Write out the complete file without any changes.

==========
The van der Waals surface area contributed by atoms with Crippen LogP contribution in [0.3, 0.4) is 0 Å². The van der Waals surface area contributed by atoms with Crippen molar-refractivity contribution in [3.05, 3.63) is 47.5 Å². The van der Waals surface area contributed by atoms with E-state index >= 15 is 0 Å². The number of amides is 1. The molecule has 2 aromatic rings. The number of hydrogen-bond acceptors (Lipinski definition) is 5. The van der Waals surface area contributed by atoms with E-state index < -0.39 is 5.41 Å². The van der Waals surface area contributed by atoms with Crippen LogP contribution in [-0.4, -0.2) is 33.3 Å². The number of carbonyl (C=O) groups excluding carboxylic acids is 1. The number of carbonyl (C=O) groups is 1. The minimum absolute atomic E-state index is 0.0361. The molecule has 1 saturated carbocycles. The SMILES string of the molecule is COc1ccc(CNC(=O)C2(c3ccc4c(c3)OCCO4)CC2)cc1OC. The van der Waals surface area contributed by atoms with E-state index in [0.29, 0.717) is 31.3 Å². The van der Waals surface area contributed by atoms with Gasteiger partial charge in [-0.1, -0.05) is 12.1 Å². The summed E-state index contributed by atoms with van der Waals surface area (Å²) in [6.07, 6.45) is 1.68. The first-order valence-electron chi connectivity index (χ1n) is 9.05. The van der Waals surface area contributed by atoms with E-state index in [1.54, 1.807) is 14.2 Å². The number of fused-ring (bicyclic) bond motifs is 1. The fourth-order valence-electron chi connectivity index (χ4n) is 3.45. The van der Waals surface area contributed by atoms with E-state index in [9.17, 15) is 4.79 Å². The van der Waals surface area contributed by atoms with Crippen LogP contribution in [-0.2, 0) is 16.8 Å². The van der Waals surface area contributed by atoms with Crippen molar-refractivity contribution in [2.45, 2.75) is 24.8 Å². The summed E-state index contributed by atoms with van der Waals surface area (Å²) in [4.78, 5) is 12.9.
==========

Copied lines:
The van der Waals surface area contributed by atoms with Crippen LogP contribution in [0.3, 0.4) is 0 Å². The van der Waals surface area contributed by atoms with Crippen molar-refractivity contribution in [3.05, 3.63) is 47.5 Å². The van der Waals surface area contributed by atoms with E-state index >= 15 is 0 Å². The number of amides is 1. The molecule has 2 aromatic rings. The number of hydrogen-bond acceptors (Lipinski definition) is 5. The van der Waals surface area contributed by atoms with E-state index < -0.39 is 5.41 Å². The van der Waals surface area contributed by atoms with Crippen LogP contribution in [-0.4, -0.2) is 33.3 Å². The number of carbonyl (C=O) groups excluding carboxylic acids is 1. The number of carbonyl (C=O) groups is 1. The minimum absolute atomic E-state index is 0.0361. The molecule has 1 saturated carbocycles. The SMILES string of the molecule is COc1ccc(CNC(=O)C2(c3ccc4c(c3)OCCO4)CC2)cc1OC. The van der Waals surface area contributed by atoms with E-state index in [0.29, 0.717) is 31.3 Å². The van der Waals surface area contributed by atoms with Gasteiger partial charge in [-0.1, -0.05) is 12.1 Å². The summed E-state index contributed by atoms with van der Waals surface area (Å²) in [6.07, 6.45) is 1.68. The first-order valence-electron chi connectivity index (χ1n) is 9.05. The van der Waals surface area contributed by atoms with E-state index in [1.54, 1.807) is 14.2 Å². The number of fused-ring (bicyclic) bond motifs is 1. The fourth-order valence-electron chi connectivity index (χ4n) is 3.45. The van der Waals surface area contributed by atoms with E-state index in [9.17, 15) is 4.79 Å². The van der Waals surface area contributed by atoms with Crippen LogP contribution in [-0.2, 0) is 16.8 Å². The van der Waals surface area contributed by atoms with Crippen molar-refractivity contribution in [2.45, 2.75) is 24.8 Å². The summed E-state index contributed by atoms with van der Waals surface area (Å²) in [4.78, 5) is 12.9.